Not only is this not the most user-friendly experience, but also bots do not know how to crawl through a search bar.

All they know to do is crawl through links to new pages, so if your landing page has no links to the rest of your site, the web crawler will not explore the rest of it.

Web Crawlers Prefer Text to Images, Video, or Other Media

In recent times, search engines and their web crawlers have made headway with image search, and this is still improving.

However, it’s not yet perfect, and search engines still prefer to crawl through text.

This is why you need to make sure that any content that you want to be found is written as text for easy crawling.

Do not use images, videos, or GIFs with text inside them if you actually want the web crawler to read it and index it.

It’s still beneficial to have these on your site, but make sure the actual text is included within your HTML code, otherwise, it will not show up on a results page as the crawler won’t crawl it.

How to Make Your Site Can Be Navigated Easily

Crucially, if you want a page to be crawled, it has to be linked to other pages. If there are no links to it, not even from your own site, then it will be impossible for a web crawler to find it.

In general, if your site’s navigation has been poorly put together then it will be hard for anyone to traverse it, human users or web crawler.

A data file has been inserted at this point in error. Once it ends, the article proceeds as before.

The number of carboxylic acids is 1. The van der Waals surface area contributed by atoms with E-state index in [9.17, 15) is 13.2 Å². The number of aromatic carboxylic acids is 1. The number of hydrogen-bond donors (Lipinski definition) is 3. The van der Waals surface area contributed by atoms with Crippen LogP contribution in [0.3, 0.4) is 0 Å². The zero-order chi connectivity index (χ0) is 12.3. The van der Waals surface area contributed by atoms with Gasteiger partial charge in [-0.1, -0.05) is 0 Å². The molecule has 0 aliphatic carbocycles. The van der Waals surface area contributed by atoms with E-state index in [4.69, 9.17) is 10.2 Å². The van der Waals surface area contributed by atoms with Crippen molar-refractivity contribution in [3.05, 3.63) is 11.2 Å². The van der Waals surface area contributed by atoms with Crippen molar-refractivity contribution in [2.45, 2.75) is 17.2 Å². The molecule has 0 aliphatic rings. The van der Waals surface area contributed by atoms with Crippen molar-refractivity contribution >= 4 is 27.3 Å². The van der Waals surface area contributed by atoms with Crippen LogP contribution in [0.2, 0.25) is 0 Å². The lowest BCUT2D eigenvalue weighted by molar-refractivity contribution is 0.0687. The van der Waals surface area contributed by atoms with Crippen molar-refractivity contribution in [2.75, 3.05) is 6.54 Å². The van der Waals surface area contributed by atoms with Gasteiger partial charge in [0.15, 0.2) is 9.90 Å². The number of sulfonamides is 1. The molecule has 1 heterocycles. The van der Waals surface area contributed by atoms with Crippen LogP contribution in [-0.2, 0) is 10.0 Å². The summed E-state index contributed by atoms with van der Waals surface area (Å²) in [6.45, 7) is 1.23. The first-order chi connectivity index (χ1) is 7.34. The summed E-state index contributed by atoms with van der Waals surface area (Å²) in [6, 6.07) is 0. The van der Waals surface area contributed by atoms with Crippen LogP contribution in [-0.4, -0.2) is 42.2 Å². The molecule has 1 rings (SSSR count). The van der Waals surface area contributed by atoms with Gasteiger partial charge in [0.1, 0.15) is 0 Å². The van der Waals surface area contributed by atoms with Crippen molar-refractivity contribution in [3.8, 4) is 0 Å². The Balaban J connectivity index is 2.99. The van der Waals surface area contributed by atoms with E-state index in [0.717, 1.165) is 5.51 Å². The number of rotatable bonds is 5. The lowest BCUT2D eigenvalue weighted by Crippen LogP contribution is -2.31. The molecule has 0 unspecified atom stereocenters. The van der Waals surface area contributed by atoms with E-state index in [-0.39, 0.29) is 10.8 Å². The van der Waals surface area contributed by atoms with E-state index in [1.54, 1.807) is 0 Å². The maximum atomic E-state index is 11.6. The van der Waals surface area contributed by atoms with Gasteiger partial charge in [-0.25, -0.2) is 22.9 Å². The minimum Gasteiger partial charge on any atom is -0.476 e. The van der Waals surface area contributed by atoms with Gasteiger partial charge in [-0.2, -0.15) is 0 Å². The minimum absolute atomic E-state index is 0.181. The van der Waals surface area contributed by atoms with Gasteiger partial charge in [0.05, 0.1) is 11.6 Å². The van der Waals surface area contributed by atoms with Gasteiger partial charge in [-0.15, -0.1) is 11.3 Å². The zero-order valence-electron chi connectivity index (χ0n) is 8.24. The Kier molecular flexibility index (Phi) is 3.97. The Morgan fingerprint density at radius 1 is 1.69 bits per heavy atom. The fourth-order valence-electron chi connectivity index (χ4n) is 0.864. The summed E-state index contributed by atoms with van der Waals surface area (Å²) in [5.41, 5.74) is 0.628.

To make sure your site is easily navigated by a web crawler here are some things you can do.

If you have a mobile site as well as a desktop one, make sure both show the same results as each other.

Remember, Web Crawlers Prefer HTML Code

Check what code you have written your site in. Some sites prefer to use JavaScript which isn’t ideal for Google.

Googlebot may be able to have a go crawling it but it won’t be as smooth as it could be.

To keep things simple, it is often best to stick to HTML code as Google is far better at reading this, making it simple to crawl.

Again, the easier it is for the web crawler, the more likely it will be rewarded with a higher search ranking.

Always Check for Errors

Try and check if a crawler is getting error messages when they try and crawl your site. Google lets you do this with its Google Search Console.